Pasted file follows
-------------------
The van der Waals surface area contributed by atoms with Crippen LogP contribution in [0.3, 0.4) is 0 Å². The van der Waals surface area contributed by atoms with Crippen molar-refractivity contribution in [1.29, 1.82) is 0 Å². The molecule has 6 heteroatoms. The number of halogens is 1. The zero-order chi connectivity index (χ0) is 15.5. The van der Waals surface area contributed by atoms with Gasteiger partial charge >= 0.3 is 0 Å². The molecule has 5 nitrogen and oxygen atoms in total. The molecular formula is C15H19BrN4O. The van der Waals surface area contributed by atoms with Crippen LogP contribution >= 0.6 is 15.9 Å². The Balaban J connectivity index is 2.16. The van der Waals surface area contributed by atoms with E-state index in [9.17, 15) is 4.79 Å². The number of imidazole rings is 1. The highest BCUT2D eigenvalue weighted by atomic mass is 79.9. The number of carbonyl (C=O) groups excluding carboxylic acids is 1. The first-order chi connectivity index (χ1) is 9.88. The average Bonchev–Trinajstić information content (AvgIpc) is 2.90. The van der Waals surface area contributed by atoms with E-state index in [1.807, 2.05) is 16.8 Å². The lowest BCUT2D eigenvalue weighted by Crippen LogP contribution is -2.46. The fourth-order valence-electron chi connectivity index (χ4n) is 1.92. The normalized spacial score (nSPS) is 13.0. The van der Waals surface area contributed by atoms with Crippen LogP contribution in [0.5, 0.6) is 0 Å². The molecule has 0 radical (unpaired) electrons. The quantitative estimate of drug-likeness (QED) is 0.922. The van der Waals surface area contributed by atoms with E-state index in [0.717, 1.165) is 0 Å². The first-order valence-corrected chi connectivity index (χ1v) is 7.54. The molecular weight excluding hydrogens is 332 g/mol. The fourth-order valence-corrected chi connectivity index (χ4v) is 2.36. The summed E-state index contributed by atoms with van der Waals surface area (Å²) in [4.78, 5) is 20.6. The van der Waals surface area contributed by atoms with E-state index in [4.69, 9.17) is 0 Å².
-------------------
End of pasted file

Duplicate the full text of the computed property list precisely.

The van der Waals surface area contributed by atoms with Crippen LogP contribution in [0.3, 0.4) is 0 Å². The van der Waals surface area contributed by atoms with Crippen molar-refractivity contribution in [1.29, 1.82) is 0 Å². The molecule has 6 heteroatoms. The number of halogens is 1. The zero-order chi connectivity index (χ0) is 15.5. The van der Waals surface area contributed by atoms with Gasteiger partial charge >= 0.3 is 0 Å². The molecule has 5 nitrogen and oxygen atoms in total. The molecular formula is C15H19BrN4O. The van der Waals surface area contributed by atoms with Crippen LogP contribution >= 0.6 is 15.9 Å². The Balaban J connectivity index is 2.16. The van der Waals surface area contributed by atoms with E-state index in [9.17, 15) is 4.79 Å². The number of imidazole rings is 1. The highest BCUT2D eigenvalue weighted by atomic mass is 79.9. The number of carbonyl (C=O) groups excluding carboxylic acids is 1. The first-order chi connectivity index (χ1) is 9.88. The average Bonchev–Trinajstić information content (AvgIpc) is 2.90. The van der Waals surface area contributed by atoms with E-state index in [1.807, 2.05) is 16.8 Å². The lowest BCUT2D eigenvalue weighted by Crippen LogP contribution is -2.46. The fourth-order valence-electron chi connectivity index (χ4n) is 1.92. The normalized spacial score (nSPS) is 13.0. The van der Waals surface area contributed by atoms with Crippen LogP contribution in [0.5, 0.6) is 0 Å². The molecule has 0 radical (unpaired) electrons. The quantitative estimate of drug-likeness (QED) is 0.922. The van der Waals surface area contributed by atoms with E-state index in [0.717, 1.165) is 0 Å². The first-order valence-corrected chi connectivity index (χ1v) is 7.54. The molecular weight excluding hydrogens is 332 g/mol. The fourth-order valence-corrected chi connectivity index (χ4v) is 2.36. The summed E-state index contributed by atoms with van der Waals surface area (Å²) in [4.78, 5) is 20.6. The van der Waals surface area contributed by atoms with E-state index in [4.69, 9.17) is 0 Å².